The issues facing Johannesburg are so complex and important that they cannot be resolved by any single interest group acting on its own, whether it be the city council, the ANC government, business leaders, or citizens, the CDE has found.

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Accordingly, it proposes, in its report issued today, that a national partnership be formed, tasked with realising the city council’s Joburg 2030 vision of turning the city into a competitive world city.
The partnership should comprise:

  • A council of interests made up of representatives of key groupings with a stake in the city’s future, including the business community; national, provincial, and local government; and civil society;
  • a task team of experts, responsible for formulating proposals to be submitted to the council, and including international experts in turning cities around for successful global competition; and
  • working groups charged with developing effective action programmes in the following areas:
  1. Get the basics right
    This should include lowering the crime rate, improving transport and telecommunications, relaxing labour regulations that constrain enterprise and employment, improving city management, and improving the city’s health systems (including its response to HIV/AIDS).
  2. Make Johannesburg a competitive ‘open city’
    This should involve addressing the skills shortage by recruiting skilled foreigners; dramatically improving training and education through harnessing the capacity of the private sector, and creating a globally competitive tax regime.
  3. Introduce effective city-wide planning
    This should involve moving away from the dominant focus on the inner city, and re-examining key nodes and the linkages between them with ‘world city’ concerns in mind. ‘For example,’ the report states, ‘the burgeoning economic corridor of Sandton-Midrand-Centurion has received far too little attention, and the negative consequences of this are now affecting current efficiency and future growth. The growth and performance of this vital corridor cannot be left to market forces or city planners alone. At the same time, Soweto and Orange Farm should also be more effectively linked to the rest of the urban region, and their potential for hosting smaller enterprises developed.’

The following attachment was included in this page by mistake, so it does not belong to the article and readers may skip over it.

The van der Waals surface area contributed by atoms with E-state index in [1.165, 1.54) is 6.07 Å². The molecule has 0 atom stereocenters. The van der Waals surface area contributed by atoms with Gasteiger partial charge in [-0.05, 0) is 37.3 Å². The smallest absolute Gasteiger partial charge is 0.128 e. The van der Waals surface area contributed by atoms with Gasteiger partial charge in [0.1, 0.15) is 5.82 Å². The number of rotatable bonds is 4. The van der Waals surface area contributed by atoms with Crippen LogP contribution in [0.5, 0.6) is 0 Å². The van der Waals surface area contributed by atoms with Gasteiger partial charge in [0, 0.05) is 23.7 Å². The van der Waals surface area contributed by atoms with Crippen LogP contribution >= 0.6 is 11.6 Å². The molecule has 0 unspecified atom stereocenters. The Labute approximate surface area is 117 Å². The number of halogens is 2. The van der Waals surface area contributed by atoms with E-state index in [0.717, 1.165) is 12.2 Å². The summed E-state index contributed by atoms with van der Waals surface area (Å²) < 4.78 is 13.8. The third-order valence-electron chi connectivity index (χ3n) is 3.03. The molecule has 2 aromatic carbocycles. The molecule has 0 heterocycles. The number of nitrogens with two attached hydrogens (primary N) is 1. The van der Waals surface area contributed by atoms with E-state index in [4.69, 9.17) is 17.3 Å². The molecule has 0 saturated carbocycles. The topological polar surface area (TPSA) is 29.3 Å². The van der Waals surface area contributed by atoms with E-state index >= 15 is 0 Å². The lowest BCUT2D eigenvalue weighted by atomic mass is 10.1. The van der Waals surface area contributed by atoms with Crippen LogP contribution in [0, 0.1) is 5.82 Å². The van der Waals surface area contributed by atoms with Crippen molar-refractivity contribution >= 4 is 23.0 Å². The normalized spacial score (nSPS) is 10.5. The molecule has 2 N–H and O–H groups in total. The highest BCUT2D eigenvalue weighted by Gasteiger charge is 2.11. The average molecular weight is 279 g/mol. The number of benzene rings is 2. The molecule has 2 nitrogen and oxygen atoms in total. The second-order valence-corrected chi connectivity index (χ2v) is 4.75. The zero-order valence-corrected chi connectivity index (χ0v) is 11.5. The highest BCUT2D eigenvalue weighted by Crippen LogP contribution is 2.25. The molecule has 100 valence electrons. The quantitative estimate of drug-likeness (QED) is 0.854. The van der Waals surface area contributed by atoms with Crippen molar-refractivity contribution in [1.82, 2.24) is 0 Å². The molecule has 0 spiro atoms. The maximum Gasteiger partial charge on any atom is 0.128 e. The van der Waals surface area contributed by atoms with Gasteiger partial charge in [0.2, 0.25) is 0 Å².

4. Strengthen the city’s neighbourhoods
    This should be done by establishing a neighbourhood initiative fund, which will make money available for neighbourhood-based development projects; and improving local democratic accountability via the direct elections of local ward committees as well as local referenda.
  5. Build an optimal relationship among Johannesburg and its neighbouring metropolitan areas
    The regional nature of the three-metro urban sprawl comprising Johannesburg, Tshwane and Ekurhuleni should be thought through.
  6. Reassess Johannesburg’s leadership needs
    First, the status of the city’s political leadership needs to be addressed. ‘We need to fundamentally reassess how we govern and manage a world city such as this.’ Do we need a directly elected mayor? Running Johannesburg is one of the top 6 public sector jobs in the country but that is not how we currently see this. Second, an action plan should be evolved for involving senior business leaders in strategies to turn Johannesburg into a competitive world city.
  7. Learn from international experience
    Johannesburg can tap into considerable world experience on all the issues that now confront this city. This working group should research identify and research instructive experiences elsewhere. The benefits of linking Johannesburg with other cities which share its concerns or have similar interests – such as Sao Paulo or Atlanta – should be explored.
  8. ‘Re-brand’ Johannesburg
    A group of experts should be commissioned to produce a plan for re-branding Johannesburg and defining its public niche as a competitive world city. The plan also needs to include proposals of how this new image should be marketed, first to its own residents and then to a wider world.

The CDE report states: ‘Johannesburg will not remain even a secondary world city unless major initiatives are undertaken now. For this to happen, bold new steps are required, and the involvement of leaders and citizens not previously involved in Johannesburg’s future is essential.’


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